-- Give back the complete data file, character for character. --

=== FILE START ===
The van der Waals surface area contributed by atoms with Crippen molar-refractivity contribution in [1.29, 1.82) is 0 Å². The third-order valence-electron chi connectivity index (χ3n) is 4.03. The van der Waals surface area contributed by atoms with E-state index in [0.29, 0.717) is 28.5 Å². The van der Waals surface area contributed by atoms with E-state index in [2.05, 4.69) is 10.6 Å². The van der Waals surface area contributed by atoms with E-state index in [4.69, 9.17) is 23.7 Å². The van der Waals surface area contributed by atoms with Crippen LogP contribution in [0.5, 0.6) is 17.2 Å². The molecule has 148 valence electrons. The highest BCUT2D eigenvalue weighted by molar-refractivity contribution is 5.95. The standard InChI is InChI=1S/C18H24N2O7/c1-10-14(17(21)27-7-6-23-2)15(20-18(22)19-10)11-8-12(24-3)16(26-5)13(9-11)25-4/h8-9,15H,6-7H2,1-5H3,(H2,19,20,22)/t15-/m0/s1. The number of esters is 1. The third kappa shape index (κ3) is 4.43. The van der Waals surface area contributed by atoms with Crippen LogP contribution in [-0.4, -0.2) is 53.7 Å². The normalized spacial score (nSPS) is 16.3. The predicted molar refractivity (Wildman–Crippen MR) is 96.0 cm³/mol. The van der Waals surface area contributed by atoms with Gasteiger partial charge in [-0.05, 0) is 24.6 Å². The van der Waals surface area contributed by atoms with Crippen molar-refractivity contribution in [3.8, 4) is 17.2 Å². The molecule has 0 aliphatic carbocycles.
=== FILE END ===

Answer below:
The van der Waals surface area contributed by atoms with Crippen molar-refractivity contribution in [1.29, 1.82) is 0 Å². The third-order valence-electron chi connectivity index (χ3n) is 4.03. The van der Waals surface area contributed by atoms with E-state index in [0.29, 0.717) is 28.5 Å². The van der Waals surface area contributed by atoms with E-state index in [2.05, 4.69) is 10.6 Å². The van der Waals surface area contributed by atoms with E-state index in [4.69, 9.17) is 23.7 Å². The van der Waals surface area contributed by atoms with Crippen LogP contribution in [0.5, 0.6) is 17.2 Å². The molecule has 148 valence electrons. The highest BCUT2D eigenvalue weighted by molar-refractivity contribution is 5.95. The standard InChI is InChI=1S/C18H24N2O7/c1-10-14(17(21)27-7-6-23-2)15(20-18(22)19-10)11-8-12(24-3)16(26-5)13(9-11)25-4/h8-9,15H,6-7H2,1-5H3,(H2,19,20,22)/t15-/m0/s1. The number of esters is 1. The third kappa shape index (κ3) is 4.43. The van der Waals surface area contributed by atoms with Crippen LogP contribution in [-0.4, -0.2) is 53.7 Å². The normalized spacial score (nSPS) is 16.3. The predicted molar refractivity (Wildman–Crippen MR) is 96.0 cm³/mol. The van der Waals surface area contributed by atoms with Gasteiger partial charge in [-0.05, 0) is 24.6 Å². The van der Waals surface area contributed by atoms with Crippen molar-refractivity contribution in [3.8, 4) is 17.2 Å². The molecule has 0 aliphatic carbocycles.